Association class

New Crypto Association Aims For Market Integrity

In late 2018, something interesting happened when cryptocurrency exchange Coinbase listed a new decentralized finance (DeFi) token called 0x: it went from $0.65 to $1.08, and the Coinbase effect was born.

Back in September, crypto industry research firm Messari estimated the average rise in the Coinbase effect at 91%.

Why? Coinbase has been very slow to list new assets, and when it has, it has done good due diligence – far more so than most competitors. As a result, investors began to see a Coinbase listing as a sign of quality in a market plagued by fraud, initial coin offering (ICO) scams, and price manipulation. So when he announced he was listing a new coin, prices jumped.

That’s why it’s worth noting that Coinbase is one of 17 exchanges, trading companies, and investors that have come together to create the Crypto Market Integrity Coalition, or CMIC – a new industry association whose goal is to help to cultivate “a fair digital asset market to fight the market”. abuse and manipulation and to promote public and regulatory confidence in the new asset class.

While the cryptocurrency industry improves in lobbying and dealing with regulatory agencies, the core problem remains: many regulators and elected officials still see a market ripe for manipulation and fraud, and with raison. In March 2019, asset management Bitwise sought approval from the Securities and Exchange Commission for a bitcoin exchange-traded fund, or ETF.

To do this, he undertook an in-depth study which showed that 95% of the trading volume on the CoinMarketCap industry price tracker was “fake and/or uneconomic in nature” as sketchy exchanges engaged in trading. to attract customers with higher prices. volume and influence prices.

Despite this, Bitwise Asset Management stated that “the real bitcoin market is significantly smaller, more orderly, and more regulated than commonly believed.”

Although its request was denied by the SEC, Bitwise argued that by basing its pricing data on 10 honest exchanges – Binance, Bitfinex, Kraken, Bitstamp, Coinbase, bitFlyer, Gemini, itBit, Bittrex and Poloniex – it would be able “to alleviate the Commission’s concerns about market manipulation, custody, liquidity, pricing and arbitrage.

Change times

As the cryptocurrency industry gets better at lobbying – remember the 99 US senators trying to squeeze a last-minute change into the $1 trillion infrastructure bill in August last – the crypto market is still considered extremely risky.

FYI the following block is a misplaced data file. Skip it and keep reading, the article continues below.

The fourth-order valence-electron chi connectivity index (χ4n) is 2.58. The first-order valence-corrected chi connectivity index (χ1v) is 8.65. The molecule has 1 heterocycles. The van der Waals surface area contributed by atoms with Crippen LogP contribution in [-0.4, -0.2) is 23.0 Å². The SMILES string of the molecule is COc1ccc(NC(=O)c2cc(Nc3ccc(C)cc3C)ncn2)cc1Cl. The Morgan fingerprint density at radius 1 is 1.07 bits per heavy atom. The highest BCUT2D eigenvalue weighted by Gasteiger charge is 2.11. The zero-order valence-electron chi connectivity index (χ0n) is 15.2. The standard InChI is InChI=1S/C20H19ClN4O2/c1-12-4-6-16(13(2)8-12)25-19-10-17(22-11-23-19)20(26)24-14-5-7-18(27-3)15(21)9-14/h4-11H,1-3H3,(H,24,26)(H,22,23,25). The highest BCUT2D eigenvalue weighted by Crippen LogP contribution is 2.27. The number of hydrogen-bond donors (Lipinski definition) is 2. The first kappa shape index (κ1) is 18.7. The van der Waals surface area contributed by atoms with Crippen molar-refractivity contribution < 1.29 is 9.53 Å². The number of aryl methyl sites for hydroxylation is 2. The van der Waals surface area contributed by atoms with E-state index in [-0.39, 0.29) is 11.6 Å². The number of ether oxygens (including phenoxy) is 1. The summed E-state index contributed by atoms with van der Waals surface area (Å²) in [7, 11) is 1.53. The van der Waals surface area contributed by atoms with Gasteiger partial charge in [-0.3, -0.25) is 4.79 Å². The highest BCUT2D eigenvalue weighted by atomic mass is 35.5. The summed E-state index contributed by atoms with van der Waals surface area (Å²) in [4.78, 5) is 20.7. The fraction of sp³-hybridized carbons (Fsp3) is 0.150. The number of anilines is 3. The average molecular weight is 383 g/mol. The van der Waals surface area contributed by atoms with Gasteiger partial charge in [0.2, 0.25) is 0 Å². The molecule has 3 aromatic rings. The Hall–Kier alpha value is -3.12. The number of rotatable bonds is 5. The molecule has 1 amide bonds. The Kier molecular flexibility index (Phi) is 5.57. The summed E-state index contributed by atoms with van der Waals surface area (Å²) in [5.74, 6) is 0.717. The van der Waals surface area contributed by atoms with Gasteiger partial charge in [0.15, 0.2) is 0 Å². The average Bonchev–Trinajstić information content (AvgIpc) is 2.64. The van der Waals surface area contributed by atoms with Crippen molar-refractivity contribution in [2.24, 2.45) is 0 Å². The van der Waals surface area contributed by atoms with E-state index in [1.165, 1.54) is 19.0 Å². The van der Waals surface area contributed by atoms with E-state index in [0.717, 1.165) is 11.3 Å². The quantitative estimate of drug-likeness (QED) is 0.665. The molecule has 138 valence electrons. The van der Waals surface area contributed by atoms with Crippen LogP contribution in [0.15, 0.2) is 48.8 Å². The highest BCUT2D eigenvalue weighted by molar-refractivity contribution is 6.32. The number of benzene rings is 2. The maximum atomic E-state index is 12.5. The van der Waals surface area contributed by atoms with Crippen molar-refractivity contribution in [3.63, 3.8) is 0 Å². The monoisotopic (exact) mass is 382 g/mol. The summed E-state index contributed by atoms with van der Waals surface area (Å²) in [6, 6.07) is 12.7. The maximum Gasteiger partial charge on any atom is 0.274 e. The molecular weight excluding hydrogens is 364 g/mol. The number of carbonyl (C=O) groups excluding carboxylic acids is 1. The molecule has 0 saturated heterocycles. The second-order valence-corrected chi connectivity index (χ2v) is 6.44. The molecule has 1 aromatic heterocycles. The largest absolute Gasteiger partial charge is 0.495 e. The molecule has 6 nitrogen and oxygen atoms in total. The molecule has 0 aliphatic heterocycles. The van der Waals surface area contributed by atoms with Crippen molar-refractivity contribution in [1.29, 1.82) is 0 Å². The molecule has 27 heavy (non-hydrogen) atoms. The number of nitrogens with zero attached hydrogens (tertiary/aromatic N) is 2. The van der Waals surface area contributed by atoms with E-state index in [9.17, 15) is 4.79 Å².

Read more: U.S. officials hope to change infrastructure bill crypto rules

It’s a problem that has led Gary Gensler, a former MIT cryptocurrency instructor and current SEC Chairman, to call crypto the “Wild West” of finance, and Sen. Elizabeth Warren (D-Mass.) To complain that “DeFi regulation is effectively absent and – unsurprisingly – this is where scammers, cheats and scammers mix among part-time investors and first-time crypto traders.

See also: Sen Warren calls DeFi the ‘most dangerous’ part of crypto during Senate hearing

What’s remarkable about CMIC is that its members say they actually want to do something to address the broader issues of the crypto markets, while trying to convince the powers that be that there is much of the industry that can be trusted.

Founded by Solidus Labs, a blockchain data and cryptocurrency abuse monitoring firm, CMIC members include exchanges Coinbase, BitMEX and Bitstamp, crypto market maker GSR, stablecoin issuer Circle Internet Financial and the institutional custodian / bank charter holder Anchorage Digital.

“Crypto is in a very different place than it was three or four years ago – there are crypto companies today with more robust and technologically advanced risk and compliance programs than traditional institutions” , said Asaf Meir, co-founder and CEO of Solidus Labs. “We want to convey that to the public, along with our deep commitment to meeting current and future challenges.”

Will it work? Well, CMIC has a steep hill to climb, but it should be noted that much of the argument on Capitol Hill these days about regulating the cryptocurrency industry revolves around the best way to do it without hampering innovation.

“For us to be the leader in the next generation of internet technology, we need a new regime built around the nature of digital assets,” Rep. Patrick McHenry (RN.C.) told PYMNTS’ Karen Webster. in October. “Current law and existing regulatory structures do not match the unique nature of these assets.”

Will it work? An encouraging sign this week was the SEC’s decision not to outright deny a pair of the current Bitcoin ETF proposals, instead asking them to show how they would avoid market manipulation.

Related: SEC request suggests opposition to Bitcoin ETF may fade



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